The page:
It doesn’t matter if you’ve never read the comics: if you like movies, you might love what Marvel is doing. At a time when visual effects artists can accomplish anything, cinema is the next level of comic books as a medium for making fantastical stories and images. Some of Marvel’s films have been amazing, and I can’t wait to see what’s next. The audience agrees: applauding the end of the film, then sitting through the credits to catch a glimpse of the future—which also walks like a duck, but quacks like something entirely different.

MCU Must See:
Iron Man (2008)
The Avengers (2012)
Captain America: The Winter Soldier (2013)
Guardians of the Galaxy (2014)

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More Money than Brains

With 2001 in the rear-view mirror, there have been no little green men, no meal-replacement pills, no flying automobiles, no space odysseys. But as big-budget plans to model the human brain prove, proponents of artificial intelligence remain hopeful. In its most literal sense, AI exists already: encoded and executed, endowed with sensors, lenses and microphones, connected to the internet, and stuck in your pocket. But how intelligent does a machine have to be before our worst nightmares come true? Intelligent enough to pass a Turing test? Intelligent enough to nuke the human race? And/or intelligent enough to be self-aware, and thus real by Cartesian standards? Apocalypse notwithstanding, that’s the threshold we’re really interested in: artificial consciousness, artificial free will, and artificial bodies for that matter, if they’re sexy enough.

But spending all the world’s neuroscience dollars on a supercomputer simulation of the brain’s neuronal connections will reveal less about AI and more about human stupidity. PZ Myers writes, “We aren’t even close to building such a thing for a fruit fly brain, and you want to do that for an even more massive and poorly mapped structure? Madness!” If the IT resources exist to simulate 90 billion neurons and 100 trillion connections between them, mediated by dozens of different neurotransmitters and organized into highly specialized networks, there’s still no reason to expect intelligence to emerge or a ghost to glom on to the machine. The scientific consensus is that there’s still much to learn about the brain, and this will only be achieved through less grandiose and far-fetched research.

Spoiler Alert: Elysium

For writer and director Neill Blomkamp, Elysium is round two of sci-fi feature as social allegory, following in the footsteps of 2009’s District 9.  Whereas District 9 paralleled the history of apartheid in South Africa, Elysium deals with issues of illegal immigration and social class, centered on everyone’s favorite pre-apocalyptic wasteland, Los Angeles.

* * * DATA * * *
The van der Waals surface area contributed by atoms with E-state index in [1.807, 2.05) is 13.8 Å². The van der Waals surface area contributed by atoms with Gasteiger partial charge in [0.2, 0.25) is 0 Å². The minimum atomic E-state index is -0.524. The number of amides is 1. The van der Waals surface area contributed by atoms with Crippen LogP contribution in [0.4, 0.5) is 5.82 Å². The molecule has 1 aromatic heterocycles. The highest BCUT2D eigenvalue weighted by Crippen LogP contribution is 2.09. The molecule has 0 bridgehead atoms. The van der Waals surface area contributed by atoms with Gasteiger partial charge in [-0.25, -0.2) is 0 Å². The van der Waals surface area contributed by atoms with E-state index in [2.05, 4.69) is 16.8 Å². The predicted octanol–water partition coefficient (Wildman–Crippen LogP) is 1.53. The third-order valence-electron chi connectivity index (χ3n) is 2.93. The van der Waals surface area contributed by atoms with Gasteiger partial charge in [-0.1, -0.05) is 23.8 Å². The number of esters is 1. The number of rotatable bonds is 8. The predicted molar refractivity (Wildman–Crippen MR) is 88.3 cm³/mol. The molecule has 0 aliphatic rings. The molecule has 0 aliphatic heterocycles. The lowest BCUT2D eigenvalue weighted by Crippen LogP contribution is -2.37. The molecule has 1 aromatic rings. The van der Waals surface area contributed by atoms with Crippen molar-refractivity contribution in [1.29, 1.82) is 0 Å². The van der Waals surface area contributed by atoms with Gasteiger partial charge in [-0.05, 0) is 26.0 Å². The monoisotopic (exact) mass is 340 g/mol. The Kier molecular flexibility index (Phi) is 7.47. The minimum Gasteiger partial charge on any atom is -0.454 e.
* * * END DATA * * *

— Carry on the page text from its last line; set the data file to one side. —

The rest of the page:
It’s a pure joy to see L.A. extrapolated to a vibrant, populous, spray-painted pile of rubble in the year 2154, where even gringos like Matt Damon hablan español.  This proletariat L.A., where ex-con Damon earns minimum wage building robot cops for “the man,” lies in stark contrast to the wheeling space station Elysium, where all the wealthy white people have gone to live lives of privilege and comfort.  On Elysium, if you break your leg or get your face blown off by a grenade, you have only to lie in a Med-Pod for a few seconds to be totally healed.  Then you can take your wine and picnic basket to a well-manicured lawn for lunch.

Wanting better healthcare, the denigrated residents of L.A. attempt to cross the “border” into Elysium illegally, and get blown out of space for their efforts.  One suspects Elysium would have less of a security problem if it weren’t parked in geosynchronous orbit directly above Los Angeles, taunting our heroes below.  Why hang your elitist space station like forbidden fruit over the heads of the downtrodden?

Unfortunately, all the allegory in the world can’t prevent this film from settling its differences with fisticuffs.  Sharlto Copley, as the bad guy Kruger, portrays one of the more nuanced and credible villains in recent memory, while Jodie Foster, exuding white-collar cruelty, delivers her lines on stilts.  But ultimately, it’s our star Matt Damon who brings about equality for all, sacrificing himself, Christ-like, for the welfare of the Hispanic peoples.   Why this requires an attractive white man is hard to say.  How can this film refute white exceptionalism while depending on it for a denouement?  In the world of Elysium, where do all the producers and movie stars live? And where would our friend Neill Blomkamp find himself?